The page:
Earlier, a colourful Prospect stall in the foyer of the BAE building had attracted dozens of people to come over for a chat.
Promoting the value of membership and handing out freebies on Thursday (6 October) were Prospect’s BAE Surface Ships branch secretary Tom James, full-time negotiator John Ferrett and executive assistant Shawn Sanderson. Three people joined on the spot and many others took away forms to complete.
At the meeting Dai Hudd said in his whole working life of just over 42 years, he had never seen so many uncertainties as in the current challenging times.
The year 2008 had seen the biggest financial crash in modern times and “we have not come through that yet”, while 2015 had been the warmest recorded year in the planet’s history.
The outcome of the EU referendum meant even more uncertainty. “It’s a bit like a family out for a winter drive and the car hits black ice. Depending on how the car spins you’ll ultimately work out whether the family is better or worse off. In some ways that’s exactly where we are.”
Hudd stressed Prospect’s political independence from any party, and highlighted the results of a member survey after the 2015 election – 25% voted Conservative, 29% Labour, 12% Liberal Democrat, 7% UKIP, 6% Green, 5% SNP, 1% Plaid Cymru, 1% the Northern Ireland parties and 2% others or didn’t say.
“Prospect really does, in terms of its membership, sit slap bang in the middle of the political spectrum. But that doesn’t mean that as a union we don’t have a view of the political landscape.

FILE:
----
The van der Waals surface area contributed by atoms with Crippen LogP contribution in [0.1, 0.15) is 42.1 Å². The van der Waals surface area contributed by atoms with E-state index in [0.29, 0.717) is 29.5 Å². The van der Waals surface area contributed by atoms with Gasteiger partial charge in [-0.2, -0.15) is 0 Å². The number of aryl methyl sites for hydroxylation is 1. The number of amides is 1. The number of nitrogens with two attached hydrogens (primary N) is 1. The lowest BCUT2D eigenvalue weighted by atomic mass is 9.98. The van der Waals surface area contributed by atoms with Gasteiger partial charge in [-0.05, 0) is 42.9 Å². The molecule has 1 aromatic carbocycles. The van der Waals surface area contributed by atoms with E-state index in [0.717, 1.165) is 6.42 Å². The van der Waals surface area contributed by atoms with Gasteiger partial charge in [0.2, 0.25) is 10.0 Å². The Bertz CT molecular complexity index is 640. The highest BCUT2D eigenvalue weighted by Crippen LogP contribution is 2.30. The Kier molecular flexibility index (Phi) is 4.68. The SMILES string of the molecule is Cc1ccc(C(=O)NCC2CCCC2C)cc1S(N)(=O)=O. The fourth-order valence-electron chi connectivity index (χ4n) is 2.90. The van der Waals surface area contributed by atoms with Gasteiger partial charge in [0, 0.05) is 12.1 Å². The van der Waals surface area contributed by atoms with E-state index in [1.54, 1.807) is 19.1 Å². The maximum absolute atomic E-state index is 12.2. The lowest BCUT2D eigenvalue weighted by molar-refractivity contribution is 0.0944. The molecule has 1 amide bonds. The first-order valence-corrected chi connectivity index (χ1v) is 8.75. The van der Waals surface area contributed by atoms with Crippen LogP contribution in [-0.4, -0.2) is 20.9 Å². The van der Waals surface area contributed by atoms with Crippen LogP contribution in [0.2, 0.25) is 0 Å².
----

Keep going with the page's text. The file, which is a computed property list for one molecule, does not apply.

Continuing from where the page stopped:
“The issue of Brexit hits us as a union centrally, affecting nearly everything our members do.” This included uncertainty over pensions and investment in the private sector, including defence companies.
Brexit was not the only issue. “The UK economy in the last 12 months has been the fastest growing in the G7. However it masks fundamentally structural flaws in the way we organise work and our economy and pay and reward our people.”
UK workers had had lower pay increases than the whole of Europe, and worked longer hours than their European counterparts. International statistics on productivity placed the UK at the bottom of all the G7 countries.
This all reflected a lack of investment in skills, training and technology, an agenda Prospect was determined to address with its good work agenda and other work on productivity.
Even the government recognised that the world of work had to move centre stage “and that creates an opportunity for unions we’ve not had in more than a decade”.
On defence, there had been a Strategic Defence and Security Review in 2015. Prospect would campaign for another SDSR in the run-up of the launch of Article 50 because the world looked fundamentally different after the Brexit vote.
Hudd quoted from a Royal United Services Institute report saying: “A UK exit from the EU would be a strategic shift as profound as that experienced by the country in the late 1960s and the early 1970s. Between 1967 and 1971 the UK withdrew the bulk of military forces from South-east Asia and the Persian Gulf (east of Suez).”
Some Brexiteers wanted to see the UK become a global player but “you can’t do that without taking another look at your strategic defence capability, which at the moment is on the presumption of a European theatre not a global one”.
Prospect believed three areas deserved urgent attention:
- the delays to the type 26 global combat ship and the overall national shipbuilding strategy
- the UK’s air defence capability – the Typhoon had started out as a European fighter, designed on the back of EU funding, and needed to be replaced
- land – for example the Challenger 2 tank which needed to be upgraded/replaced.
Unlike some other unions, Prospect had always been consistent in its attitude to defence policy and supporting the sector’s workforce, Hudd stressed.
“Prospect has always had at its core, in its DNA, defence industries and defence workers as members. We believe this is right for our nation and our security.”